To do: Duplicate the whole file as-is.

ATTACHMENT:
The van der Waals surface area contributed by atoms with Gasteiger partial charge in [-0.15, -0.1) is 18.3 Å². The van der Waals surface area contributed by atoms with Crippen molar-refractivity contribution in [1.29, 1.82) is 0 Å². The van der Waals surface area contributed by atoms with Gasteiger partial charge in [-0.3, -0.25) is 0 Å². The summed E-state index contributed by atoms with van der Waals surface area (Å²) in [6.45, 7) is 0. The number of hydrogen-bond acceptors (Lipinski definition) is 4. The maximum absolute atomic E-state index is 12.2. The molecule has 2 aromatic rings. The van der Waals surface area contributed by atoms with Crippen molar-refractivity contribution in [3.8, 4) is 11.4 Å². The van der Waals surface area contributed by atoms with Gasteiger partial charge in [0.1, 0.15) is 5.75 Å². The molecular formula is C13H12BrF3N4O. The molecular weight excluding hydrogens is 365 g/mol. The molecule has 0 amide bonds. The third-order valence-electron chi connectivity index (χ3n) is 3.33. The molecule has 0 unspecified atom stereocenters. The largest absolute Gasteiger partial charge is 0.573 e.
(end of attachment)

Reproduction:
The van der Waals surface area contributed by atoms with Gasteiger partial charge in [-0.15, -0.1) is 18.3 Å². The van der Waals surface area contributed by atoms with Crippen molar-refractivity contribution in [1.29, 1.82) is 0 Å². The van der Waals surface area contributed by atoms with Gasteiger partial charge in [-0.3, -0.25) is 0 Å². The summed E-state index contributed by atoms with van der Waals surface area (Å²) in [6.45, 7) is 0. The number of hydrogen-bond acceptors (Lipinski definition) is 4. The maximum absolute atomic E-state index is 12.2. The molecule has 2 aromatic rings. The van der Waals surface area contributed by atoms with Crippen molar-refractivity contribution in [3.8, 4) is 11.4 Å². The van der Waals surface area contributed by atoms with Gasteiger partial charge in [0.1, 0.15) is 5.75 Å². The molecular formula is C13H12BrF3N4O. The molecular weight excluding hydrogens is 365 g/mol. The molecule has 0 amide bonds. The third-order valence-electron chi connectivity index (χ3n) is 3.33. The molecule has 0 unspecified atom stereocenters. The largest absolute Gasteiger partial charge is 0.573 e.